Design by Ruby Lewis

“Why don’t you have an iPhone?” 

My roommate asks me this when the camera on my old Android isn’t quite up to snuff. My classmate poses the same question when I ask him to AirDrop something to my MacBook, and my friends from home can’t refrain from asking when we video chat on Snapchat rather than FaceTime. It’s a mundane question, really, but it’s one I’ve heard for so many years that I’ve begun seeing red when I hear it. I know it isn’t, but it feels derogatory in a special way — like a poke at the fact that I am, somehow, behind because my cellphone is not an Apple product or because iPhones are too expensive for me. It implies that obtaining an iPhone is easy for everyone, and therefore everyone should do it.

Recently, I have been looking to buy a new phone. Mine is getting a little old and I’ll be studying abroad this summer, so the time feels right. Over the many hours I have spent researching cell phones, that question has been rattling around in my head: “Why don’t you just buy an iPhone?” Trust me, I have looked into getting one. I have wrestled with myself in knock-down-drag-out fights over the years of teasing about my phones I have endured and whether or not I am prepared to succumb to the Apple allure. Each time I gravitate towards an iPhone, however, I am harshly reminded of the divide that exists between the Androids I have long been loyal to and the iPhones everyone wishes I would buy. There is a divide, and its enormity is difficult to ignore as I grow older, much wiser and more financially independent. So, after many nights of laying awake dealing with my first-world problems, I have taken a step back to consider this rift and why I still refuse to cross it.

I am no stranger to the classism of technology. My first smartphone was a birthday gift in eighth grade — a Motorola of some kind, and I’ve had Motorolas since. I am a creature of habit. My entire family uses Androids and I do not come from a background that can easily and regularly get up the money for more expensive iPhones. However, I went to a small private school in the deep South and now I attend one of the most expensive out-of-state public universities in the United States. For the past 16 years, I have mingled among the financially elite, and with this comes the pressure of technological elitism that I have found stems mostly from the iPhone and the belief that it is, if not the best, then the only phone worth having. This has hardened me towards iPhones in an “old man that lives by the sea alone, angry and cold” sort of way. But it is not just the people that have contributed to my own hardheartedness, or even the social divide between Androids and iPhones. Apple itself is to blame in some capacity. 

When I found out that my texts show up in a green bubble on my friends’ iPhones, my world was rocked. Not everyone had to see that I had an Android in the physical sense, but everyone I texted with would become privy to that knowledge anyways. Then, in 2021, when internal records revealed that Apple made Android texts green as part of a move to keep iMessage an Apple exclusive, things made a little more sense. This move sentenced everyone outside of the Apple ecosystem to death by the dreaded green chat bubble. In a way, Apple was attempting to exclude an entire group of consumers from their product by creating a feeling of “ostracism that comes with a green text” for the iPhone-less. Now “Why don’t you have an iPhone?” had a friend: “Oh … Why are your texts green?”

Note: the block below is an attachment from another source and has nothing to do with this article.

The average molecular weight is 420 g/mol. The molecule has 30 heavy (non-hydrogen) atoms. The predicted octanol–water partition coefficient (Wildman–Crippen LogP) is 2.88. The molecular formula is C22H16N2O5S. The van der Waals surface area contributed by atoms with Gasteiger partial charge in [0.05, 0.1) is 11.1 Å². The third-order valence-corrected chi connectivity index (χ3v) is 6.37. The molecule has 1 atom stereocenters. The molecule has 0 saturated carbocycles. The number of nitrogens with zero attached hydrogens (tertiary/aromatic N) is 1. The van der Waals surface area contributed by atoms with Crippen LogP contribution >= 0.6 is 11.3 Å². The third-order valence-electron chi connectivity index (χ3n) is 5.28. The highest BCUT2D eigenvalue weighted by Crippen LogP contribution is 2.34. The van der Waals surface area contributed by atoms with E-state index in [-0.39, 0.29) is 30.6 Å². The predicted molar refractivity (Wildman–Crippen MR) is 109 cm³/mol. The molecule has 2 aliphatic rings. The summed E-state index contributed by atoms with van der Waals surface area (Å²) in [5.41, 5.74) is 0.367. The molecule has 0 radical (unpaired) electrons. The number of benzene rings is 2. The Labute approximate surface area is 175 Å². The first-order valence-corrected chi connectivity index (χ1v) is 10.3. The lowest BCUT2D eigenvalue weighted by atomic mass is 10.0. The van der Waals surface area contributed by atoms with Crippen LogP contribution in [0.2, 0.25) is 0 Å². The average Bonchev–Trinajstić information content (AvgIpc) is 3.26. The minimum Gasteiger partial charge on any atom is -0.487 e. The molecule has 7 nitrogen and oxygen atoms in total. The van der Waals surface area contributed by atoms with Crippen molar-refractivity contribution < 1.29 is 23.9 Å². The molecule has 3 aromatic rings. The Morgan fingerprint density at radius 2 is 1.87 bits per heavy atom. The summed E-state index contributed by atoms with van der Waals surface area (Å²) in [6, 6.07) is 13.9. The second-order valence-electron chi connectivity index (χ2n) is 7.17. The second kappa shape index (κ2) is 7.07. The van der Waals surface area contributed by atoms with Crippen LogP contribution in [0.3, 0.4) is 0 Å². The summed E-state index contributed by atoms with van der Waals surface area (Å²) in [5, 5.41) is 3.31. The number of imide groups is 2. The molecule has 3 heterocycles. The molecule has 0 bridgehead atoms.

It isn’t just the act of ostracizing Android users that makes me wary of the iPhone — it’s the villainization of Android phones. I assume we’ve all seen a movie in which a character handles a cell phone of some kind. You’ve most likely imagined an iPhone in their hand, but I would ask you whether or not that character was a good guy or bad guy because, while Apple allows their products to be used on-screen in films, the brand does not allow antagonists to use their devices. According to Apple, the brand only wants its products to be shown “in the best light, in a manner or context that reflects favorably on the Apple products and on Apple Inc.” Whether intentionally or not, this ruling creates a subconscious bias against Android users. A connection is made in the minds of viewers: the iPhone is the device of winners, and Android users always get beaten by the winners. 

My standards for a new phone aren’t too high — a good camera, decent storage and fast processing should all do the trick. As I approach this upgrade with an elevated sense of financial independence, however, I feel locked in by the expectation that I will leave the world of Androids behind and join the more sophisticated race of the iPhone. Well, tough luck and all that. 

In an inexplicable sort of way, I almost hoped that writing this article would soften me towards the iPhone and convince me of its merits, thus making my phone purchase an easier decision. If anything, I have been further hardened by what I’ve uncovered here and have finally managed to get to the true root of why I refuse to cross the divide and buy an iPhone: spite. Could I feasibly afford an iPhone at this point in my life? Yes. Could my pride afford to ignore the technological elitism I have encountered, or Apple’s efforts to alienate Androids? Absolutely not. Let me be clear: I have nothing against the physical iPhone itself or its general user base. In fact, I reserve the right to change my mind and purchase one in the future, but at this time I object far too strongly to the treatment of Androids and their users as socially “lesser” than to cross to the Apple side of the cell phone spectrum. Years of being interrogated about my phone choice by even my closest friends has made me far too spiteful, and I am prepared to admit that. Because spite, to quote my father, is not a pretty color, but boy does it look good on me.

Daily Arts Writer Maddie Agne can be reached at